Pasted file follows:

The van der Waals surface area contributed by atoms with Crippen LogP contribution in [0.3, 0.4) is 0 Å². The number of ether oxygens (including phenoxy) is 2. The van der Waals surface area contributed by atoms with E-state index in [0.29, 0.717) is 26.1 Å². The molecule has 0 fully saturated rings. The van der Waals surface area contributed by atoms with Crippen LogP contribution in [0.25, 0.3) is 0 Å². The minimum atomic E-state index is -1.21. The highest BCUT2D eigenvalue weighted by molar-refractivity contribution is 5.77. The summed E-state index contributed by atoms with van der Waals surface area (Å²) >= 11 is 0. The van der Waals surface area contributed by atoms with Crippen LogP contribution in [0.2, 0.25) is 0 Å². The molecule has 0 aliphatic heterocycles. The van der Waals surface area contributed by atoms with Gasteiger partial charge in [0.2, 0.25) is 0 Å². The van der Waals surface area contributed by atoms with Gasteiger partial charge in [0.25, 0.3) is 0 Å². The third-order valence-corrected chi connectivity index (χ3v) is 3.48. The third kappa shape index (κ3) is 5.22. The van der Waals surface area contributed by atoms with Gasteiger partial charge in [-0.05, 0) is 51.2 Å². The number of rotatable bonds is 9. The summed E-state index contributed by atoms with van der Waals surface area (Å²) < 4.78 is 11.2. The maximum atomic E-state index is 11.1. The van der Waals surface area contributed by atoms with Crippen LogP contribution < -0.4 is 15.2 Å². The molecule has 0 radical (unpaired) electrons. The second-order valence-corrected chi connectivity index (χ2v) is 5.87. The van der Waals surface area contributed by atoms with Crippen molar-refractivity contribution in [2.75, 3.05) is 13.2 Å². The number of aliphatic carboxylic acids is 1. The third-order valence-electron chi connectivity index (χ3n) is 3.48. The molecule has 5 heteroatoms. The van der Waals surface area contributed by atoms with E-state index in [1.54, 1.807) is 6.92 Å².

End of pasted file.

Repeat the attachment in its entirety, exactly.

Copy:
The van der Waals surface area contributed by atoms with Crippen LogP contribution in [0.3, 0.4) is 0 Å². The number of ether oxygens (including phenoxy) is 2. The van der Waals surface area contributed by atoms with E-state index in [0.29, 0.717) is 26.1 Å². The molecule has 0 fully saturated rings. The van der Waals surface area contributed by atoms with Crippen LogP contribution in [0.25, 0.3) is 0 Å². The minimum atomic E-state index is -1.21. The highest BCUT2D eigenvalue weighted by molar-refractivity contribution is 5.77. The summed E-state index contributed by atoms with van der Waals surface area (Å²) >= 11 is 0. The van der Waals surface area contributed by atoms with Crippen LogP contribution in [0.2, 0.25) is 0 Å². The molecule has 0 aliphatic heterocycles. The van der Waals surface area contributed by atoms with Gasteiger partial charge in [0.2, 0.25) is 0 Å². The van der Waals surface area contributed by atoms with Gasteiger partial charge in [0.25, 0.3) is 0 Å². The third-order valence-corrected chi connectivity index (χ3v) is 3.48. The third kappa shape index (κ3) is 5.22. The van der Waals surface area contributed by atoms with Gasteiger partial charge in [-0.05, 0) is 51.2 Å². The number of rotatable bonds is 9. The summed E-state index contributed by atoms with van der Waals surface area (Å²) < 4.78 is 11.2. The maximum atomic E-state index is 11.1. The van der Waals surface area contributed by atoms with Crippen LogP contribution < -0.4 is 15.2 Å². The molecule has 0 radical (unpaired) electrons. The second-order valence-corrected chi connectivity index (χ2v) is 5.87. The van der Waals surface area contributed by atoms with Crippen molar-refractivity contribution in [2.75, 3.05) is 13.2 Å². The number of aliphatic carboxylic acids is 1. The third-order valence-electron chi connectivity index (χ3n) is 3.48. The molecule has 5 heteroatoms. The van der Waals surface area contributed by atoms with E-state index in [1.54, 1.807) is 6.92 Å².